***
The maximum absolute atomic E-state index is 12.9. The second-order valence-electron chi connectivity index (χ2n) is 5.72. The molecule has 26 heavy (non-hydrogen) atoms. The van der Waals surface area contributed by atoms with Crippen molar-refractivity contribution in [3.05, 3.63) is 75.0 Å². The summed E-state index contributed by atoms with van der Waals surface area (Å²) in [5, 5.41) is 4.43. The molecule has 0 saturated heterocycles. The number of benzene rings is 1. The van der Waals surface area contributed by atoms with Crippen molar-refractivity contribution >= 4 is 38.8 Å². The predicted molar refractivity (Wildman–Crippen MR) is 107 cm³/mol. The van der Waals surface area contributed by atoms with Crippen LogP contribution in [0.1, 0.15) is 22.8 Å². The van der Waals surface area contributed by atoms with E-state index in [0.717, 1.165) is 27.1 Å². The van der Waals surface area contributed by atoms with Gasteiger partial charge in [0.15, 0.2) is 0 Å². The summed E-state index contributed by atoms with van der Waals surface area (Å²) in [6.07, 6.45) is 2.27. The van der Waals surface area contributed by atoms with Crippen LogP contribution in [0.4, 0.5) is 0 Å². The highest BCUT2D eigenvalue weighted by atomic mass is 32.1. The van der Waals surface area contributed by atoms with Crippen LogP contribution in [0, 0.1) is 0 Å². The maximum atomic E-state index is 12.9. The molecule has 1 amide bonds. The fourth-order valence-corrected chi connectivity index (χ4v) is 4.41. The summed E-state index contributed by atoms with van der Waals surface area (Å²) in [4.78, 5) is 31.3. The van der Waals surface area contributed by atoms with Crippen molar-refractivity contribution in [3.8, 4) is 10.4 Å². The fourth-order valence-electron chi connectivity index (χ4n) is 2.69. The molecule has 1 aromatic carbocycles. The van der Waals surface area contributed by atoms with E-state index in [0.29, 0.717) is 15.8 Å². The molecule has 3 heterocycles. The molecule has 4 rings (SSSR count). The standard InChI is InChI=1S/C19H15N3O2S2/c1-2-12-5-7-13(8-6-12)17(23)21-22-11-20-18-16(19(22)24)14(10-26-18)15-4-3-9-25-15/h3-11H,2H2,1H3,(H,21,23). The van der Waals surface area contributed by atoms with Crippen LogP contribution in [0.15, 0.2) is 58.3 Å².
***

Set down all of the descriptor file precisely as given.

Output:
The maximum absolute atomic E-state index is 12.9. The second-order valence-electron chi connectivity index (χ2n) is 5.72. The molecule has 26 heavy (non-hydrogen) atoms. The van der Waals surface area contributed by atoms with Crippen molar-refractivity contribution in [3.05, 3.63) is 75.0 Å². The summed E-state index contributed by atoms with van der Waals surface area (Å²) in [5, 5.41) is 4.43. The molecule has 0 saturated heterocycles. The number of benzene rings is 1. The van der Waals surface area contributed by atoms with Crippen molar-refractivity contribution >= 4 is 38.8 Å². The predicted molar refractivity (Wildman–Crippen MR) is 107 cm³/mol. The van der Waals surface area contributed by atoms with Crippen LogP contribution in [0.1, 0.15) is 22.8 Å². The van der Waals surface area contributed by atoms with E-state index in [0.717, 1.165) is 27.1 Å². The van der Waals surface area contributed by atoms with Gasteiger partial charge in [0.15, 0.2) is 0 Å². The summed E-state index contributed by atoms with van der Waals surface area (Å²) in [6.07, 6.45) is 2.27. The van der Waals surface area contributed by atoms with Crippen LogP contribution in [0.4, 0.5) is 0 Å². The highest BCUT2D eigenvalue weighted by atomic mass is 32.1. The van der Waals surface area contributed by atoms with Crippen LogP contribution in [0, 0.1) is 0 Å². The maximum atomic E-state index is 12.9. The molecule has 1 amide bonds. The fourth-order valence-corrected chi connectivity index (χ4v) is 4.41. The summed E-state index contributed by atoms with van der Waals surface area (Å²) in [4.78, 5) is 31.3. The van der Waals surface area contributed by atoms with Crippen molar-refractivity contribution in [3.8, 4) is 10.4 Å². The fourth-order valence-electron chi connectivity index (χ4n) is 2.69. The molecule has 1 aromatic carbocycles. The van der Waals surface area contributed by atoms with E-state index in [0.29, 0.717) is 15.8 Å². The molecule has 3 heterocycles. The molecule has 4 rings (SSSR count). The standard InChI is InChI=1S/C19H15N3O2S2/c1-2-12-5-7-13(8-6-12)17(23)21-22-11-20-18-16(19(22)24)14(10-26-18)15-4-3-9-25-15/h3-11H,2H2,1H3,(H,21,23). The van der Waals surface area contributed by atoms with Crippen LogP contribution in [0.15, 0.2) is 58.3 Å².